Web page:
The leader of the Nation of Islam Louis Farrakhan will be in Central Alabama next week bringing awareness to section 5 of the Voting Rights Act, a section some alabama politicians are trying to do away with.
Section 5 requires states with a history of discrimination and oppression - go through the Justice Department before making any changes to their voting practices. But now, some Alabama lawmakers are saying it's no longer needed.
Shelby County, Alabama has filed a lawsuit in an attempt to throw out section 5, with the case reaching the U.S. Supreme Court. Now, Supreme Court Justice Antonin Scalia is speaking out against the section while it's pending in court, outraging some Alabama lawmakers and activists.
"He needs to recuse himself and his vote should not count and we are asking folks everywhere to ask him to recuse himself," says Senator Hank Sanders.
To bring awareness to section 5 and in protest of Justice Scalia's remarks, state leaders have organized a caravan ride with Louis Farrakhan heading it. Though not everyone thinks the controversial leader should be at the forefront. The Southern Poverty Law Center has listed the Nation of Islam as a hate group and although they do support section 5, they do not support Louis Farrakhan and many of his teachings.
"We would call this black supremacist thinking," says Lecia Brooks, outreach director of the Southern Poverty Law Center. "Just as we identify white supremacists, we're also bound to identify anyone who demeans or denigrates another group of people based on their characteristics."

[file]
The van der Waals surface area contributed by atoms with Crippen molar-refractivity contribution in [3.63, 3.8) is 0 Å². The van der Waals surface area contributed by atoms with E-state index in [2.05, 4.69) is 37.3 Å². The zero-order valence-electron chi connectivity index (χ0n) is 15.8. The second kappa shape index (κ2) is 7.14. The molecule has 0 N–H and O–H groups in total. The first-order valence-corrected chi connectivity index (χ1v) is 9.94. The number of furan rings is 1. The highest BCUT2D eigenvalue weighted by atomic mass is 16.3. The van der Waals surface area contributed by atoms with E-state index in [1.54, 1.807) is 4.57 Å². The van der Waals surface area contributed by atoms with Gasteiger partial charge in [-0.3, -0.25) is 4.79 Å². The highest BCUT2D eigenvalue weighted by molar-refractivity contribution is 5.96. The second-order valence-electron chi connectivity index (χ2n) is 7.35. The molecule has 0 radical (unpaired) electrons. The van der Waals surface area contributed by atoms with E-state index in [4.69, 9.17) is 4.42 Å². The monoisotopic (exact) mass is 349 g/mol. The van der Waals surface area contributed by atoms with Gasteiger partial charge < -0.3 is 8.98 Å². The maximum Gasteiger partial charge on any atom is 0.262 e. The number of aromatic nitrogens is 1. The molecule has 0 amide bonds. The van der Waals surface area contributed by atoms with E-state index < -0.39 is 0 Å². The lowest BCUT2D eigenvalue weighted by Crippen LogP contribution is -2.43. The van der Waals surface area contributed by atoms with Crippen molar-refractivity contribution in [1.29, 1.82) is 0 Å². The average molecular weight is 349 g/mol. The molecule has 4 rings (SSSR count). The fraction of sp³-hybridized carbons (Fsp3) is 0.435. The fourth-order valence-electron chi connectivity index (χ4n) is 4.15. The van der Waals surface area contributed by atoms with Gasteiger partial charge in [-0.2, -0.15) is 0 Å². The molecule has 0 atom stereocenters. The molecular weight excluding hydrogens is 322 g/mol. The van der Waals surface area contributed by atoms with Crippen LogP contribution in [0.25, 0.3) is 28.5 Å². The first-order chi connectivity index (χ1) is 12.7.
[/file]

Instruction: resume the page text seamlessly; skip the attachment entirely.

But some say the controversy surrounding Farrakhan is without merit.
"I've been in Alabama for 47 years," says Selma attorney Faya Rose Toure'. "Of all the divisive white people, all kinds of division, racial division, injustice, including Goverrnor Wallace....I've never heard anyone say he's a divisive leader."
And some residents say Farrakhan will only bring attention to section 5, which is the goal.
"Its going to bring more attention to it and then Farrakhan is who Louis Farrakhan is," says Montgomery resident Louis Harris. "He stands for what he stands for. It takes a man to stand for something."
"It's not a big issue about him being Islam, says resident Donald Taylor. "The issue is - what is he talking about, what is he going to be discussing?"
On June 14th, the caravan will start in Birmingham, traveling to Shelby County, Selma and then to the steps of the capitol in Montgomery. A U.S. Supreme Court ruling on section 5 is expected any day now.